DIRECTED BY Grimur Hakonarson
A common love of sheep brings together two estranged brothers in this rural dramedy, which scooped the Un Certain Regard honor in Cannes.
DIRECTED BY Chaitanya Tamhane
A courtroom drama that takes India's justice system to task, Tamhane's feature debut won best film (and best debut feature) in Venice's Horizons sidebar and has been piling up the honors ever since.
DIRECTED BY Majid Majidi
Arguably the most controversial title in the race. The biggest-budget production to ever come out of Iran, this Islamic epic already has been branded blasphemous despite being careful not to directly depict the prophet (the film is shot from his POV as a child).
DIRECTED BY Shawkat Amin Korki
A movie about a movie: In this case, the (fictional) struggle to make a film about Saddam Hussein's very real massacre of Iraqi Kurds in 1988. The mix of political gravitas and absurdist humor could win over Academy voters.
DIRECTED BY Yuval Delshad
A Farsi-language entry from Israel is surprising enough, but documentarian Delshad's fiction debut goes beyond novelty to dig into the distinctive immigrant experience of Iranians living in Israel.
DIRECTED BY Yuval Delshad
A Farsi-language entry from Israel is surprising enough, but documentarian Delshad's fiction debut goes beyond novelty to dig into the distinctive immigrant experience of Iranians living in Israel.
DIRECTED BY Claudio Caligari
A regular foreign-language nominee and recent winner with The Great Beauty in 2014, Italy throws the Academy a curveball with this low-key drama about two friends and party animals living the life of excess.
DIRECTED BY Philippe Lacote
A metaphoric tear through the turbulent history of Ivory Coast, reflected in the ever-shifting identity of the title character Run. After assassinating the country's prime minister, he escapes, and his life is retold in a series of elliptical flashbacks.
DIRECTED BY Masaharu Take
A surprisingly indie selection from Japan, which has a history of going with safer films, 100 Yen Love is the story of a 30-something female slacker who takes up boxing. The title comes from the 100 yen shop (dollar store) where Ichiko (Sakura Ando) takes a job. The script by Shin Adachi won the inaugural Yusaku Matsuda Screenplay Award in 2012, giving the project momentum and helping director Masaharu Take get financing and a cast together.
Can you remember your first impression when you read the script?
It was the first really interesting script I’d read for a long while. I thought straightaway that this would make a good film. We met in a coffee shop, and I read it in about two hours while he waited.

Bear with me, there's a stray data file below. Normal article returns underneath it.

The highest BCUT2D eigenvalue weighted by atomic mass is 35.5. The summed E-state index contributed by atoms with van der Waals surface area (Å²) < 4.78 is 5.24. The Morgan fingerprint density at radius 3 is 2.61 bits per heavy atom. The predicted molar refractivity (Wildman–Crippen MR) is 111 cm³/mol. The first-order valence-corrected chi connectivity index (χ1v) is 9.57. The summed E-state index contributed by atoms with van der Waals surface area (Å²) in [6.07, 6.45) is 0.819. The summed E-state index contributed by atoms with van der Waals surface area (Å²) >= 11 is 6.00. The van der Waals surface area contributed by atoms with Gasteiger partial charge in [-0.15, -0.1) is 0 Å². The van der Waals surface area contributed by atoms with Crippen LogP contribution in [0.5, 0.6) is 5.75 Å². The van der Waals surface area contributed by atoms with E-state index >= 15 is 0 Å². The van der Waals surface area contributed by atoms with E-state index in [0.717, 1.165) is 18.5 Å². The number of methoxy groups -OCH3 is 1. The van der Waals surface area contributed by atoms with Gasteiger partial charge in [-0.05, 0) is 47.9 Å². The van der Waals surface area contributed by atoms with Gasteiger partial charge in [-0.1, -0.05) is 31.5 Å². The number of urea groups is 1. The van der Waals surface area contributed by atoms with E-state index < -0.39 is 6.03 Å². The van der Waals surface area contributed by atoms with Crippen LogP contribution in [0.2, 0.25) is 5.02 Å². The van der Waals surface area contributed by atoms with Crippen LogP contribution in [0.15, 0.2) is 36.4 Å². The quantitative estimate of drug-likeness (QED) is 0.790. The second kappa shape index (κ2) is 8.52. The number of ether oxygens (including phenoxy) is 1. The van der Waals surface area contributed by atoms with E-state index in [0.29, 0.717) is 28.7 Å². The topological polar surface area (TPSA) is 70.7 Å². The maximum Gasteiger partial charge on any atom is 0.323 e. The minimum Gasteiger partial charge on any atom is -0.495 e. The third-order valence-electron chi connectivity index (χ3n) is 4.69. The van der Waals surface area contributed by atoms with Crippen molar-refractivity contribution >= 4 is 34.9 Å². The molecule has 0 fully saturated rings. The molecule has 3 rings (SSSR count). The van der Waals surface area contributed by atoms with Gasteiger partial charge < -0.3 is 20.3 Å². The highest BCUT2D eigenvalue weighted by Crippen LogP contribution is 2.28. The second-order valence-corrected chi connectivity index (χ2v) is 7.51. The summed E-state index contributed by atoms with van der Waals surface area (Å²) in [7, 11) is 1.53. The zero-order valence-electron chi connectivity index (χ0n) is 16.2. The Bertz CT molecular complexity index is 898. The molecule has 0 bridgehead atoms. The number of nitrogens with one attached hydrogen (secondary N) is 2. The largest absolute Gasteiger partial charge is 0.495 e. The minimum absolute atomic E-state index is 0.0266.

What grabbed you?
I was looking for a script with a really engaging main character, and Ichiko was definitely that. More than an interesting story, I wanted the main character to draw you in and [make you] wonder what they were going to do. As I was reading it, I found myself wondering what she would do next, though I never thought she was going to start boxing.
I heard 700 people auditioned for Ichiko. Is that true, even though you’d set your heart on Sakura Ando?
Seven hundred people applied; we auditioned the ones we wanted to try out. Ando-san didn’t apply at first, but her mother saw an article about it and recommended she try out. I think that was fate.
How did you approach the film’s rape scene?
It’s the hardest thing Ichiko faces, and it was the most difficult scene to present, though I think both Ando and the actor who played her co-worker made it work. I thought we’d got it right, though not everyone will accept it.
Written by Gavin J. Blair
DIRECTED BY Naji Abu Nowar
An Arab adventure pic that won best director honors in Venice's Horizons sidebar last year and has won over local audiences with its depiction, both intimate and epic, of a Bedouin community caught up in the chaos of World War I.
DIRECTED BY Ermek Tursunov
A Kazakh Into the Wild, Tursunov's sixth feature follows a young nomad who escapes the horrors of WWII and Stalinist deportation by retreating into a cave. The director's Kelin made the shortlist in 2010.
DIRECTED BY Visar Morina
Only the second-ever submission from Kosovo, this unsentimental coming-of-age tale follows a tough 10-year-old who escapes war at home to a not-much-better life in Germany.
DIRECTED BY Mirlan Abdykalykov
A visually stunning ethnographic drama about horse herders on the steppes, this is the filmmaker's feature debut.
DIRECTED BY Juris Kursietis
A slacker teen without a father figure enters into a downward spiral in this tough-love family drama, which picked up an honorable mention in San Sebastian last year for director Kursietis.
DIRECTED BY Tarek Korkomaz, Zeina Makki, Jad Beyrouthy, Christelle Ighniades, Salim Habr, Maria Abdel Karim, Naji Bechara
Seven first-timers joined forces for this feature about six Lebanese women united by their search for their sons, brothers, husbands or lovers, all of whom have been missing since the country's civil war.
DIRECTED BY Alante Kavaite
A 17-year-old fascinated by planes but afraid of flying falls in love with another girl who gives her the courage to take flight. It won the best director honor in Sundance's World Cinema sidebar.
DIRECTED BY Donato Rotunno